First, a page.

Esper et al. (2002) – Pakistan, Kirghistan
Fleitman et al. (2004) – Oman
Gray et al. (2004) – North America, Europe Middle East
Holmgren et al. (2001) – South Africa
Hu et al. (2001) – Alaska
Kitagawa and Matsumoto (1998) – Japan
Luckman + Wilson (2005) – Canada
Munroe (2003) – North America
Yadav + Singh (2002) – India
Yang et al. (2002) – China
Zhang et al. (1998) – China
How the climate cooled and hastened the collapse of the Western Roman empire is also interesting. Fancy walking Hanibals route over the Alps with me?
Tonyb

Flanagan
March 21, 2009 12:46 am

Now I’m schocked!
The initial figures were showing projections of the IPCC from 1990, 1995, 2000 till today. The graphs were showing a quite good agreement between the projections and temperatures (as has been noted). Now what do I see?
The figure has now been changed… The new one is using a projected rate for the 2000-2100 period and magically displaces it to the 1980-2008 period to show that it is not “correct”? What is the point in using a projection for the future to model the past?
REPLY: The original graph is linked right below it. Here is the reason I changed graphs. In the original graph, some people were confusing part B (sea level) with temperature and drawing erroneous conclusions from that instead of following the link and reading about it. You yourself apparently missed it too, referring only to temperature in your posts. – Anthony

Roger Knights
March 21, 2009 1:04 am

Vibenna wrote:
“I think that is the key challenge for climate skeptics – what is the cause of this ‘natural warming trend’. There is a competing causal explanation being offered – to knock it down, you need to offer something with genuinely explanatory and predictive power.”
The earth could just wobble naturally, without being pushed, due to its internal delayed reactions and feedback loops and heat sinks, etc. Along this line, Richard S. Courtney wrote (within the past week in a thread not yet cataloged by Google):
“The climate system is seeking an equilibrium that it never achieves. The Earth obtains radiant energy from the Sun and radiates that energy back to space. The energy input to the system (from the Sun) may be constant (although some doubt that), but the rotation of the Earth and its orbit around the Sun ensure that the energy input/output is never in perfect equilibrium.
“The climate system is an intermediary in the process of returning (most of) the energy to space (some energy is radiated from the Earth’s surface back to space). And the Northern and Southern hemispheres have different coverage by oceans. Therefore, as the year progresses the modulation of the energy input/output of the system varies. Hence, the system is always seeking equilibrium but never achieves it.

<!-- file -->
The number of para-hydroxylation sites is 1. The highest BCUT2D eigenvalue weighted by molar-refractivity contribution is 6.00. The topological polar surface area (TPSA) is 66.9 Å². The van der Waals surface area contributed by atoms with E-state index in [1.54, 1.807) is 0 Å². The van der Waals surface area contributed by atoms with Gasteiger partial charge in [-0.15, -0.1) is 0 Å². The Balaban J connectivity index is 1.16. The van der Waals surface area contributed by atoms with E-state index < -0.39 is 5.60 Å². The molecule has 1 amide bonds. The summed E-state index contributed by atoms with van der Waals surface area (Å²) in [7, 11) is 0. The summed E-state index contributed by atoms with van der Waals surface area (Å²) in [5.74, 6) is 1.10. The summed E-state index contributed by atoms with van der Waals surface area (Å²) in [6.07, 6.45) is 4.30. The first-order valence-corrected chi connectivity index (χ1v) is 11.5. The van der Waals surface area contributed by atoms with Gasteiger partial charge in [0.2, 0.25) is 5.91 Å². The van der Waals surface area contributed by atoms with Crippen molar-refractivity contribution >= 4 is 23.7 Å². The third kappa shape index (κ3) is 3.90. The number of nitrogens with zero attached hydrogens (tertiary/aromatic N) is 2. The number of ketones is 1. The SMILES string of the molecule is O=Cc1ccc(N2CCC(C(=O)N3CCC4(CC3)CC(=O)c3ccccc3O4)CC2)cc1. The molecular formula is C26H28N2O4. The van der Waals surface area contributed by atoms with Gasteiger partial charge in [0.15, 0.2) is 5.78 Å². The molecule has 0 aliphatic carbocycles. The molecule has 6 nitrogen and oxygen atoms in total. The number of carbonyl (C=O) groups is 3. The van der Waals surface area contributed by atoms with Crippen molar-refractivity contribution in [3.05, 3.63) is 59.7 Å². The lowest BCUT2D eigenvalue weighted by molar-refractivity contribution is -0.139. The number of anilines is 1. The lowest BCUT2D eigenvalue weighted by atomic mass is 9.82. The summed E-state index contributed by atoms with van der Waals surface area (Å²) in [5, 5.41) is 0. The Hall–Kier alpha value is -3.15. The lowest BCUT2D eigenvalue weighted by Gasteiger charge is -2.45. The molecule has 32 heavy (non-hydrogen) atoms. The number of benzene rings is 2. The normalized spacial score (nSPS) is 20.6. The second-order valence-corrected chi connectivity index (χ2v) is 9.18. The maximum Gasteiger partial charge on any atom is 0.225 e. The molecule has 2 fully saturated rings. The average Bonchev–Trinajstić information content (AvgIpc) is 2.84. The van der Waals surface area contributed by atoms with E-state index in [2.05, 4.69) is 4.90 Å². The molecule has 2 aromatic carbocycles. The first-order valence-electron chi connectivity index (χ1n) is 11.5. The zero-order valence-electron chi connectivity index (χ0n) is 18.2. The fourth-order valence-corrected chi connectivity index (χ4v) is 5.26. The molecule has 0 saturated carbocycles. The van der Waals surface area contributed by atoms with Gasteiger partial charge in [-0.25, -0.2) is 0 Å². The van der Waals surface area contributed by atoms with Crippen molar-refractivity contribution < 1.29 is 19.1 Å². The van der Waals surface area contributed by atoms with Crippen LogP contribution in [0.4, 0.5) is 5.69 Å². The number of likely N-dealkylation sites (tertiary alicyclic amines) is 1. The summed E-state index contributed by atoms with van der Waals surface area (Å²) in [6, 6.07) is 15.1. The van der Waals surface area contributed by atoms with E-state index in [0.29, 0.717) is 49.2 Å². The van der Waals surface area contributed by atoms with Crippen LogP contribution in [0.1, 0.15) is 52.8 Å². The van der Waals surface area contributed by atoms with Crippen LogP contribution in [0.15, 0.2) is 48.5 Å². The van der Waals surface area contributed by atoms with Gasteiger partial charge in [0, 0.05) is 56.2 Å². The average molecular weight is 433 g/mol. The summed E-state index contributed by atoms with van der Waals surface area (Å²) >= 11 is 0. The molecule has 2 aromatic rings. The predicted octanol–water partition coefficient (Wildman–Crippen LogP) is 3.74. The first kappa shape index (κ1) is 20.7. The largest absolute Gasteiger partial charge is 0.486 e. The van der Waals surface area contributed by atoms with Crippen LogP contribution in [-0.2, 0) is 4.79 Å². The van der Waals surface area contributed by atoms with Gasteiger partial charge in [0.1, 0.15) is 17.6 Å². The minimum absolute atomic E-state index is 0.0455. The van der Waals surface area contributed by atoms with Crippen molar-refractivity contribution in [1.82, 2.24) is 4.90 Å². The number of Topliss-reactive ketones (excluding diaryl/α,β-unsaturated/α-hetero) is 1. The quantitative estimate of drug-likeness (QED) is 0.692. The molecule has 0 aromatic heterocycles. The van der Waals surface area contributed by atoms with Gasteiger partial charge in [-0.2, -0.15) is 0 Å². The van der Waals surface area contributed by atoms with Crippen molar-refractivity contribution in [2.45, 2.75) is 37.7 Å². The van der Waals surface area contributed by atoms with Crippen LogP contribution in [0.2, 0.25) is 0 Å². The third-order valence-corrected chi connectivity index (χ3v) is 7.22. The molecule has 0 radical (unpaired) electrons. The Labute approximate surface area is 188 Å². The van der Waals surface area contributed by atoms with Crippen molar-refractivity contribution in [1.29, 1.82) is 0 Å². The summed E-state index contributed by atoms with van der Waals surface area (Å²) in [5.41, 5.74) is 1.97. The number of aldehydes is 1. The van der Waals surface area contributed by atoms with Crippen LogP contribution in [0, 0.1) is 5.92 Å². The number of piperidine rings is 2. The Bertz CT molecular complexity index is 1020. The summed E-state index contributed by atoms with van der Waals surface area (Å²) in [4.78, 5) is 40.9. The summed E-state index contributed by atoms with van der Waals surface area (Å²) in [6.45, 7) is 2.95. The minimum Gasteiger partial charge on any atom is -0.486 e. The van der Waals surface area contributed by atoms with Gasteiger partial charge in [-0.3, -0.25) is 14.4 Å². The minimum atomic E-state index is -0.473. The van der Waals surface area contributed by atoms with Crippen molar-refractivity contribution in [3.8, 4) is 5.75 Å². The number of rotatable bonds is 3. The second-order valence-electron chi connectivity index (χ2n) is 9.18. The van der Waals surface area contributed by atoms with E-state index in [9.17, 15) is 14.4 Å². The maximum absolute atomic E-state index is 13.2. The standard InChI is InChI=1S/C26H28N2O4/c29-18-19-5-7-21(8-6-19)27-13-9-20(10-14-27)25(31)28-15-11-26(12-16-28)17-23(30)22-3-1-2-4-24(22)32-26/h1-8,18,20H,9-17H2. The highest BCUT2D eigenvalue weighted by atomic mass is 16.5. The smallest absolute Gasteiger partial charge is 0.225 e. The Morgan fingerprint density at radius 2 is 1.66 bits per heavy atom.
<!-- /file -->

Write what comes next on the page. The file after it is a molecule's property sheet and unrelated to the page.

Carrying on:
“Such a varying system could be expected to exhibit oscillatory behaviour. And, importantly, the length of the oscillations could be harmonic effects which, therefore, have periodicity of several years. Of course, such harmonic oscillation would be a process that – at least in principle – is capable of evaluation.
“However, there may be no process because the climate is a chaotic system. Therefore, the observed oscillations (ENSO, NAO, etc.) could be observation of the system seeking its chaotic attractor(s) in response to its seeking equilibrium in a changing situation.”

Robert Morris
March 21, 2009 1:10 am

Ummm the Huang et al paper ends with the following:-
“The reconstructions show the temperatures of the mid-
Holocene warm period some 1–2 K above the reference
level, the maximum of the MWP at or slightly below the
reference level, the minimum of the LIA about 1 K below
the reference level, and end-of-20th century temperatures
about 0.5 K above the reference level. All of these amplitude
estimates are, as with the timing of these episodes,
generally consistent with amplitudes estimated from other
climate proxies as summarized by Intergovernmental Panel
on Climate Change [2007].”

So if my tags worked then the bold type indicates the authors believe the MWP was indeed warmer than present.

Roger Knights
March 21, 2009 1:13 am

Paul S. wrote:
“All in all, I think these papers have been chosen to defend a tenable position.”
Didn’t you mean “untenable”?

tallbloke
March 21, 2009 1:19 am

I’ve replaced it with one from another article of hers that should not generate as many questions. Or will it? 😉 – Anthony
Who’s monkcton? 🙂

Manfred
March 21, 2009 1:22 am

in any of these pictures, the match between data and trend depends a lot on the starting point in x (=time) AND y (=temperatures) coordinates.
i would rather just try to find data intervalls where the slope given by the ipcc matches the trend in measured data. the only period that supports this trend was approx. between 1993-2002.
any other and particularly any longer period does not support this high trend.
data after 2002 also strongly refutes the ipcc trend.
(all comments under the (false) assumption, that there is a linear trend, as projected by the ipcc)

Roger Knights
March 21, 2009 1:45 am

John Philip wrote:
“Dr Akasofu has no academic credentials or publications whatsoever in the field of climate science.”